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Fan controller question!

Last response: in Components
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September 11, 2004 10:59:55 PM

I just built myself a new machine using a Thermaltake Tsunami dream case, or whatever they call the things... anyways, it runs pretty cool especially because I don't O/C, but the thing is LOUD with the 2 intake and 1 exhaust fans. I am thinking about getting a fan controller, but I never have used one before and have a couple of questions:

This case has a front door that covers the drive bays, are there fan controllers that are made low-profile to fit in cases like this?

How can I tell if my fans will be able to be used with a controller? They have the standard power plug like the kind that hooks up to your HDD or CD-ROM as well as a little 3 pin plug, although I belive there is only one wire running to this plug.

Thanks!
September 12, 2004 2:46:32 AM

You can wire the fans up to be on 7 volts instead of 12, this would slow them down and quiet the case a little without having to purchase the fan controller.

However to answer your questions, the fan controllers are universal and work with any fan. Second, most of the fan controllers have large knobs on them that may or may not clear your door. But there are other kinds, I have seen some that have switchs (high, med, low), and even some with digital readouts with buttons to increase and decrease fan speed, both these kinds should clear the door.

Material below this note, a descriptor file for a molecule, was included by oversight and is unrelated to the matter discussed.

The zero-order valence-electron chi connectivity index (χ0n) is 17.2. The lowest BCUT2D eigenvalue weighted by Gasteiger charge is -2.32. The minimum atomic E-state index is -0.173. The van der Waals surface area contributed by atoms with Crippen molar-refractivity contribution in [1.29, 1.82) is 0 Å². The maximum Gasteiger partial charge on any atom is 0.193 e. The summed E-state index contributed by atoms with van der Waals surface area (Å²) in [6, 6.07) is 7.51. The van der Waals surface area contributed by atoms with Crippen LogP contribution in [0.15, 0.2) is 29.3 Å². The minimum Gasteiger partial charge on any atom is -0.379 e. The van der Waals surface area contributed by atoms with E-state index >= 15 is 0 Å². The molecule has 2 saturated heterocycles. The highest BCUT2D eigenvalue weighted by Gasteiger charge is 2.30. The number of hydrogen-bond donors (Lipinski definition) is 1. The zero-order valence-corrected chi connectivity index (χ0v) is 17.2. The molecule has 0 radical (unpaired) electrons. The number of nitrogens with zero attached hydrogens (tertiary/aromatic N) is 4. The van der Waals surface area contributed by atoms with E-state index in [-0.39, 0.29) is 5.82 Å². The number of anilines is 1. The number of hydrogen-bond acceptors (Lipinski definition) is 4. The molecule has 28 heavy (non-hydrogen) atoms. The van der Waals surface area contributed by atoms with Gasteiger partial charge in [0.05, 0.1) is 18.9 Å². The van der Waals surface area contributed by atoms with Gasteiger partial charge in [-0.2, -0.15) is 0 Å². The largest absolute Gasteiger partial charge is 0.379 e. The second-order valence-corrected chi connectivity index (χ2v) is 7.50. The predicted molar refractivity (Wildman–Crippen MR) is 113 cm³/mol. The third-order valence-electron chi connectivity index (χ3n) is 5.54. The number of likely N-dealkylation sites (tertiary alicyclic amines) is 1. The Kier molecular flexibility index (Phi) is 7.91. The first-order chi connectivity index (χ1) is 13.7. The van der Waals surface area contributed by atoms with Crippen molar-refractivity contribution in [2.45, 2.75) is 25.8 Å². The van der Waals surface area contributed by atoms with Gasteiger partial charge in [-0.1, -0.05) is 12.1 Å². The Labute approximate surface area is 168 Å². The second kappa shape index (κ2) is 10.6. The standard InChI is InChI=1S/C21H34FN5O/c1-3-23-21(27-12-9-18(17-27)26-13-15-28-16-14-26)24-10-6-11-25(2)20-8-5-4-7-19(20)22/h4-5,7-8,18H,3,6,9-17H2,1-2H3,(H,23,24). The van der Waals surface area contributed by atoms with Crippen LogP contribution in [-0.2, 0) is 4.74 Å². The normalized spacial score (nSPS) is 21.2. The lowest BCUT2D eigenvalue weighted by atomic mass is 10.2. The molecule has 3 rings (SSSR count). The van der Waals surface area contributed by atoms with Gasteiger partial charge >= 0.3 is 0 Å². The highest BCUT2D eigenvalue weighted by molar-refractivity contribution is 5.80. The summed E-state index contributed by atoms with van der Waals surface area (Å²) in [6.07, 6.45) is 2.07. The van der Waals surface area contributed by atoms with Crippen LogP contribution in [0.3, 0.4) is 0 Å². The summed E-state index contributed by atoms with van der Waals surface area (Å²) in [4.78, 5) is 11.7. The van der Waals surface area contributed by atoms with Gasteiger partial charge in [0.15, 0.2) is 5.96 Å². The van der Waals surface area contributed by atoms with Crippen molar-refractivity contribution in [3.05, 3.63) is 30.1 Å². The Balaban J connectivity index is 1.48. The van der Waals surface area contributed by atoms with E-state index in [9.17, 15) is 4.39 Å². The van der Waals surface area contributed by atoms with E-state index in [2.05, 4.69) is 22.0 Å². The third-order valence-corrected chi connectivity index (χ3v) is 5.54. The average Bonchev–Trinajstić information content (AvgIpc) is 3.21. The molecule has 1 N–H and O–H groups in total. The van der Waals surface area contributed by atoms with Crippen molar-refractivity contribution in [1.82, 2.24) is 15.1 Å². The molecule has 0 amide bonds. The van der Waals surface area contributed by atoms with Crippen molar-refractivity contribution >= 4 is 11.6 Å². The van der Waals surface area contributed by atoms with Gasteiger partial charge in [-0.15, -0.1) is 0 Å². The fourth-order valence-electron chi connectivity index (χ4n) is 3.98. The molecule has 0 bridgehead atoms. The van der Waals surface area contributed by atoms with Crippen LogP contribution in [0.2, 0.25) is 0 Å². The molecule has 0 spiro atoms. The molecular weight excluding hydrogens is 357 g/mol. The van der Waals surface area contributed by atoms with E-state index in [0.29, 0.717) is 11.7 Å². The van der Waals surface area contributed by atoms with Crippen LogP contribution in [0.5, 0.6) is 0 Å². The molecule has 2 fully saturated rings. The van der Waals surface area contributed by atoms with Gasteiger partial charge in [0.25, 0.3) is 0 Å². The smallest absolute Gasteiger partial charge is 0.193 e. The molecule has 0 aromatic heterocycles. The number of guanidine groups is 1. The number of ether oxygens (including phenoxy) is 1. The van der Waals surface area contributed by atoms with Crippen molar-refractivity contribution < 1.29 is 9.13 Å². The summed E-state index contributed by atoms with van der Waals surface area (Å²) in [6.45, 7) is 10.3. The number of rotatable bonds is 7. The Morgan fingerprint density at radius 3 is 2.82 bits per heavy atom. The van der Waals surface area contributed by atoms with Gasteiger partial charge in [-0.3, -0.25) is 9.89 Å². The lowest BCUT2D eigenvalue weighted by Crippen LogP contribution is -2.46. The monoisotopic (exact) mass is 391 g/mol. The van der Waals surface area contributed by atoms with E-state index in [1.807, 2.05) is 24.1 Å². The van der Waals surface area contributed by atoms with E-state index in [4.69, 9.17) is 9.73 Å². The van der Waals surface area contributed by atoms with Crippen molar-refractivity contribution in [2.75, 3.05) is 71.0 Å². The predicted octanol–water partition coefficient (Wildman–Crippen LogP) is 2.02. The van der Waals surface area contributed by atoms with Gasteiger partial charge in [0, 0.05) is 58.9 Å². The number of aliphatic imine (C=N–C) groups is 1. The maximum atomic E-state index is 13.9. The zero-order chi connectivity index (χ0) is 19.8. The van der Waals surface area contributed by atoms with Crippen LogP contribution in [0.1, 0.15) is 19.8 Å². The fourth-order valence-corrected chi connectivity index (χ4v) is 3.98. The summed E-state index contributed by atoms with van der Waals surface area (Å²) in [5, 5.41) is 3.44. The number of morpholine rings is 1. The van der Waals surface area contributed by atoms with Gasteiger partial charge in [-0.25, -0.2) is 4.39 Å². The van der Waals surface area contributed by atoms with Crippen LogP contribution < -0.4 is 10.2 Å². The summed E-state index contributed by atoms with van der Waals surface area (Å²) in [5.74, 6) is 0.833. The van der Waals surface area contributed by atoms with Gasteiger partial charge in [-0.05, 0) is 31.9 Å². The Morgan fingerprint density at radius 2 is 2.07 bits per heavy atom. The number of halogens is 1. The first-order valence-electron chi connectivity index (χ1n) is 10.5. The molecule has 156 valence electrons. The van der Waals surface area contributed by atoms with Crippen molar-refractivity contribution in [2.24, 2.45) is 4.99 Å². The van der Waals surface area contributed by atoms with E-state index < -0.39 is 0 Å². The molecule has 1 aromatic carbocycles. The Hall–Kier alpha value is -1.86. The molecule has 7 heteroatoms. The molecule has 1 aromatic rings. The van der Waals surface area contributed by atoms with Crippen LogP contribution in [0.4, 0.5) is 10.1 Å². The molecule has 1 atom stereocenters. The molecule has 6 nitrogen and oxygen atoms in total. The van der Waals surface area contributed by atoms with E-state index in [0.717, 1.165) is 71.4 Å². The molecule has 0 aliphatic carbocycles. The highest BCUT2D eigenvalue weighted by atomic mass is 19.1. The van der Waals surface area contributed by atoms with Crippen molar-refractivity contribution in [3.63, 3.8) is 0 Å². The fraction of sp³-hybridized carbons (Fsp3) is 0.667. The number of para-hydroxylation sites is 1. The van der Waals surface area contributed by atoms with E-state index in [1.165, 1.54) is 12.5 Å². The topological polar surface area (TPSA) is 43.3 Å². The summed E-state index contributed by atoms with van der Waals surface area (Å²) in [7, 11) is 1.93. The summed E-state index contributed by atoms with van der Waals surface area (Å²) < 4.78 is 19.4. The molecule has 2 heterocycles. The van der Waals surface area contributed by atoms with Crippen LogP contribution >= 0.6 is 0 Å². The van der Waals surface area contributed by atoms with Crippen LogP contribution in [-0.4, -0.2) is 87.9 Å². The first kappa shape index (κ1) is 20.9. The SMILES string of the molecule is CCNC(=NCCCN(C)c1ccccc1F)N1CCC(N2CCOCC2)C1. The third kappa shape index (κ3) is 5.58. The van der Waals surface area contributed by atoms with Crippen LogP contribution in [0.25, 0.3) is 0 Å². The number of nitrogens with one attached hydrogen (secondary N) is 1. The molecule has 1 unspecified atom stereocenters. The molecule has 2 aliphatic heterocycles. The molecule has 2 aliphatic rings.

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September 12, 2004 2:59:14 AM

Fan controllers waste off the extra voltage as heat, I'd just get some 3 to 4-pin adapters and rewire them to run 7v by placing the ground wire on the 5v line.

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September 13, 2004 4:14:42 PM

how does a fan controller waste off the extra voltage as heat? Where, exactly, does the heat come from? I have a 4-fan controller in a 3.5" bay, and I haven't noticed any temps going up in my case. Just curious, but do fan controllers create a "whirring" sound in fans when it lowers the voltage/rpms?

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September 13, 2004 6:16:15 PM

Most fan controllers are variable resistors. Resistors add resistance to a circuit to lower the voltage. Based on the simple rule Volts=AmpsxOhms, if you raise ohms (by resistor) either ampherage or voltage must drop. Resistors convert energy to heat.

Now, fans are low amperage so that the total heat disappated by the resistor is small, but you're still wasting power from your power supply. And I don't like the idea of wasting energy.

Some "more advanced" fan controllers use electronic controlls rather than resistance, to turn the fan on and off rapidly and prevent it from reaching full speed. That's what causes the noises noted in some reviews.

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September 15, 2004 5:41:01 PM

Thanks Crash

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<font color=red>Cross him <i><b>off</b></i> then.
!